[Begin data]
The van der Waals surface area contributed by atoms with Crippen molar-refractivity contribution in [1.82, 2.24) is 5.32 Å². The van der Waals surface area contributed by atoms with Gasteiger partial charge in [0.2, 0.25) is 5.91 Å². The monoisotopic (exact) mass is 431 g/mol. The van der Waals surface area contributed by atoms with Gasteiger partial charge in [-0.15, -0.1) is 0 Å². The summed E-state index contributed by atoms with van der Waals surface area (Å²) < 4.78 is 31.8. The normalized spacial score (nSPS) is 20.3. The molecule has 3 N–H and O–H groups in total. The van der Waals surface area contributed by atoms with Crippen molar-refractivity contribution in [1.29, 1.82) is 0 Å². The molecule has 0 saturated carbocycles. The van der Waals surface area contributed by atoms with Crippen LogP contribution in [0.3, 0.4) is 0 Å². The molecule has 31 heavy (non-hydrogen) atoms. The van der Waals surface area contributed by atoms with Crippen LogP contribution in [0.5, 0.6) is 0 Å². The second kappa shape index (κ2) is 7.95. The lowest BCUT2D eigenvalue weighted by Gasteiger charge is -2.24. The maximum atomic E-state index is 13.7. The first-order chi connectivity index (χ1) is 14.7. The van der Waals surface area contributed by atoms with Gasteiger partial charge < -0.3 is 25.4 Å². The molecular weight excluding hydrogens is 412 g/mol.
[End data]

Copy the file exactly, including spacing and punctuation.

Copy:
The van der Waals surface area contributed by atoms with Crippen molar-refractivity contribution in [1.82, 2.24) is 5.32 Å². The van der Waals surface area contributed by atoms with Gasteiger partial charge in [0.2, 0.25) is 5.91 Å². The monoisotopic (exact) mass is 431 g/mol. The van der Waals surface area contributed by atoms with Gasteiger partial charge in [-0.15, -0.1) is 0 Å². The summed E-state index contributed by atoms with van der Waals surface area (Å²) < 4.78 is 31.8. The normalized spacial score (nSPS) is 20.3. The molecule has 3 N–H and O–H groups in total. The van der Waals surface area contributed by atoms with Crippen molar-refractivity contribution in [1.29, 1.82) is 0 Å². The molecule has 0 saturated carbocycles. The van der Waals surface area contributed by atoms with Crippen LogP contribution in [0.3, 0.4) is 0 Å². The molecule has 31 heavy (non-hydrogen) atoms. The van der Waals surface area contributed by atoms with Crippen LogP contribution in [0.5, 0.6) is 0 Å². The second kappa shape index (κ2) is 7.95. The lowest BCUT2D eigenvalue weighted by Gasteiger charge is -2.24. The maximum atomic E-state index is 13.7. The first-order chi connectivity index (χ1) is 14.7. The van der Waals surface area contributed by atoms with Gasteiger partial charge < -0.3 is 25.4 Å². The molecular weight excluding hydrogens is 412 g/mol.